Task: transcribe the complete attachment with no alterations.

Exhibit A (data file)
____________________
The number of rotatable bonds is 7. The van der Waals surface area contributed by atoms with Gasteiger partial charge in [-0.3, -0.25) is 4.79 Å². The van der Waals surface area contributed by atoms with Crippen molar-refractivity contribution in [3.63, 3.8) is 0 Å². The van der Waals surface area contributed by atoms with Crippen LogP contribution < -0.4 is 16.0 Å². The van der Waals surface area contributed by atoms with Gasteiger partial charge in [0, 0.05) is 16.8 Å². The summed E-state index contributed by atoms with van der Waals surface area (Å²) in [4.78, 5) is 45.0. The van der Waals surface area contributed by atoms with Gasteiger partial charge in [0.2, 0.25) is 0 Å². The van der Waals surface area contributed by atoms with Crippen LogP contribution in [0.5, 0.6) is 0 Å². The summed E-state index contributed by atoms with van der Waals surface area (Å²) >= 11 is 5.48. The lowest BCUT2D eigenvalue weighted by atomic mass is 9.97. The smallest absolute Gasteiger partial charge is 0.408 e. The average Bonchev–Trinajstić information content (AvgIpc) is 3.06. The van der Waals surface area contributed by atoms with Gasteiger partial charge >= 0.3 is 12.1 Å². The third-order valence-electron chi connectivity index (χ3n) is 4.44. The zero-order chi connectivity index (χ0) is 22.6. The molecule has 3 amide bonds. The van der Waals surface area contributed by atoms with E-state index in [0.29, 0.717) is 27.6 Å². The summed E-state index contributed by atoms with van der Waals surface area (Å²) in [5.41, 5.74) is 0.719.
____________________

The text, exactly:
The number of rotatable bonds is 7. The van der Waals surface area contributed by atoms with Gasteiger partial charge in [-0.3, -0.25) is 4.79 Å². The van der Waals surface area contributed by atoms with Crippen molar-refractivity contribution in [3.63, 3.8) is 0 Å². The van der Waals surface area contributed by atoms with Crippen LogP contribution < -0.4 is 16.0 Å². The van der Waals surface area contributed by atoms with Gasteiger partial charge in [0, 0.05) is 16.8 Å². The summed E-state index contributed by atoms with van der Waals surface area (Å²) in [4.78, 5) is 45.0. The van der Waals surface area contributed by atoms with Gasteiger partial charge in [0.2, 0.25) is 0 Å². The van der Waals surface area contributed by atoms with Crippen LogP contribution in [0.5, 0.6) is 0 Å². The summed E-state index contributed by atoms with van der Waals surface area (Å²) >= 11 is 5.48. The lowest BCUT2D eigenvalue weighted by atomic mass is 9.97. The smallest absolute Gasteiger partial charge is 0.408 e. The average Bonchev–Trinajstić information content (AvgIpc) is 3.06. The van der Waals surface area contributed by atoms with Gasteiger partial charge >= 0.3 is 12.1 Å². The third-order valence-electron chi connectivity index (χ3n) is 4.44. The zero-order chi connectivity index (χ0) is 22.6. The molecule has 3 amide bonds. The van der Waals surface area contributed by atoms with E-state index in [0.29, 0.717) is 27.6 Å². The summed E-state index contributed by atoms with van der Waals surface area (Å²) in [5.41, 5.74) is 0.719.